How to Build Credit Instead of Drowning in Debt

By: Nelson Smith on January 29, 2016

Especially after the holidays, many Canadians find themselves struggling with credit card debt. Add in things like car payments, mortgages, and student loans, and it’s easy to see how the weight of debt can get unmanageable.

It’s not that the average person wants to drown in debt. They just look around and see all the things many of us have taken for granted. They want to live in a big house and drive a nice car like their peers. If they can’t afford it, they turn to debt.

It doesn’t have to be that way. Here’s how anyone can turn their debt situation around, and even build credit while doing so.

It starts with a hard look in the mirror

Many people advocate a balanced approach when it comes to paying down debt. It might take a little longer, they argue, but at least you’ll keep your sanity.

I disagree. I think taking the balanced approach to getting rid of debt is like slowly ripping off a band-aid. The quicker you get it over with, the better you’ll be. You’ll save hundreds -- if not thousands -- of dollars in interest, and you’ll be free to enjoy the fruits of your labor faster. Plus, you’ll build credit faster and better by paying down that debt.

There’s also the psychological aspect to it. If you’re anything like me, you’ve flung yourself into something, gung-ho, to really do it right. Three months later my motivation is out the window because I’ve moved onto something else. But in those three months, I can accomplish a lot more than if I took a balanced approach.

There comes a point when you have to feel nauseated when you look at your debt balance. Only then will you truly do what it takes to pay the creditors.

Next, build credit

The nice thing about building your credit is that the next time you need to access credit you’ll end up paying far less for it. Folks with good credit can get unsecured lines of credit for rates of between 4-6%, or they can utilize a balance transfer to get 0% interest for up to a year.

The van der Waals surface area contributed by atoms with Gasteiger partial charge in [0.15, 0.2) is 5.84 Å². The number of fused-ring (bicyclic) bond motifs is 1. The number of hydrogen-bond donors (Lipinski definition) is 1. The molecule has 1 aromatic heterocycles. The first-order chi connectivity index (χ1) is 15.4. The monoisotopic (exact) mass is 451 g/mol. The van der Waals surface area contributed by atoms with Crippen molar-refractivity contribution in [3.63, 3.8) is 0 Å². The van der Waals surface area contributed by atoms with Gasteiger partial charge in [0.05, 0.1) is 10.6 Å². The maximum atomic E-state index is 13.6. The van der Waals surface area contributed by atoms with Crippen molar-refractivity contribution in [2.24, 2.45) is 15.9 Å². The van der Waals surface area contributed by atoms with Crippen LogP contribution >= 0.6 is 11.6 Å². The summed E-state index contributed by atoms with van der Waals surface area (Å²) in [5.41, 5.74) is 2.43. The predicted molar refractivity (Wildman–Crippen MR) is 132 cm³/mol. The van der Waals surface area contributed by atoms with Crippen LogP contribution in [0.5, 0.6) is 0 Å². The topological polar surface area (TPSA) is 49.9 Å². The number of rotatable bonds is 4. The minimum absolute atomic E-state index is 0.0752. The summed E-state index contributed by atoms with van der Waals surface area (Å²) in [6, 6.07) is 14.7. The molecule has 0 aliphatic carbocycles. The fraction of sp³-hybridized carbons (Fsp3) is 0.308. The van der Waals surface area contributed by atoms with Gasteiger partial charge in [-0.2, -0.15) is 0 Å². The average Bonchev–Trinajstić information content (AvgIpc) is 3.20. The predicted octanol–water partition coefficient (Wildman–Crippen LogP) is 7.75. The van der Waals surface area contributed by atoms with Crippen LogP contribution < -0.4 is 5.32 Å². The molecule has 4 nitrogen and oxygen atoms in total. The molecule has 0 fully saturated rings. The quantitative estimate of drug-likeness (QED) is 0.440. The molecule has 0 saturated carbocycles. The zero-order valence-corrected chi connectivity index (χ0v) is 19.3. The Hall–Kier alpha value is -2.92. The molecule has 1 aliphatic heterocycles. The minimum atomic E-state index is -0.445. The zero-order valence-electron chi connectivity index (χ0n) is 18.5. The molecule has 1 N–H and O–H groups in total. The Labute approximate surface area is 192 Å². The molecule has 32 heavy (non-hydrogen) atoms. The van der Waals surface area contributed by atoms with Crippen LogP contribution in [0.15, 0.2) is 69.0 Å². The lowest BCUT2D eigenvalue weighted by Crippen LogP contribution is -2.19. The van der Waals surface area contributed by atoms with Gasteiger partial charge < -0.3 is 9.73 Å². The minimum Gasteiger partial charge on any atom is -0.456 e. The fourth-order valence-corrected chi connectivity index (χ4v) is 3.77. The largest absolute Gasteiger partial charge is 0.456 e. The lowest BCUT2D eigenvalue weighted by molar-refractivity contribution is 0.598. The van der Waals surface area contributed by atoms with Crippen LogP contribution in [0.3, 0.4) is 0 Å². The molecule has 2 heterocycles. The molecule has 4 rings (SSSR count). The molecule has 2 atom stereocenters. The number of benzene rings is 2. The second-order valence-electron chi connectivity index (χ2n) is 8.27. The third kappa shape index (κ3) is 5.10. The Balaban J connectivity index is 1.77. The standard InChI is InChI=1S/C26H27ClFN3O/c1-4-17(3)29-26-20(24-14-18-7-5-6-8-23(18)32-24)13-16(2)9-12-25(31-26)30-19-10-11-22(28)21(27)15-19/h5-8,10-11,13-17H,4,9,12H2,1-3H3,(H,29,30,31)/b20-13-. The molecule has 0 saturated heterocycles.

People with crummy credit are stuck using credit cards -- or turning to even worse types of loans. There’s a Canadian company that specializes in unsecured loans to people with poor or no credit. This company charges an interest rate of more than 46% per year. There’s no way anyone is getting ahead paying that much interest.

The first step to rebuilding your credit is taking a look at your credit report. Canadian residents can request a free copy of their report from Equifax directly. The process is straightforward; all it takes is a phone call.

The first thing to do when you get the report is to see if there are any errors. The biggest errors when it comes to your credit score are on accounts that have some sort of issue. Sometimes, especially if a company has sent your file to collections, it’ll be listed as unpaid even though you might have settled with whoever was responsible for collecting. Clearing up those errors isn’t a hard process. You just have to prove to the credit bureau that you paid.

After errors are corrected, it’s really only a matter of time and good behavior until a credit score really recovers. You can help the process and build credit faster by doing things like not closing any open credit lines (like credit cards) and by paying your bills on time each month. Keeping the balance low on credit cards also helps. And try to avoid applying for additional credit, since inquiries on your credit report will temporarily bring your score down.

Repairing credit won’t happen overnight. But at the same time, it’s not a difficult process. It’s really as simple as paying off your debts and making sure you don’t go nuts acquiring new ones. Treat it as a process and not a quick solution, and you’ll be back to pristine credit in no time.

Comments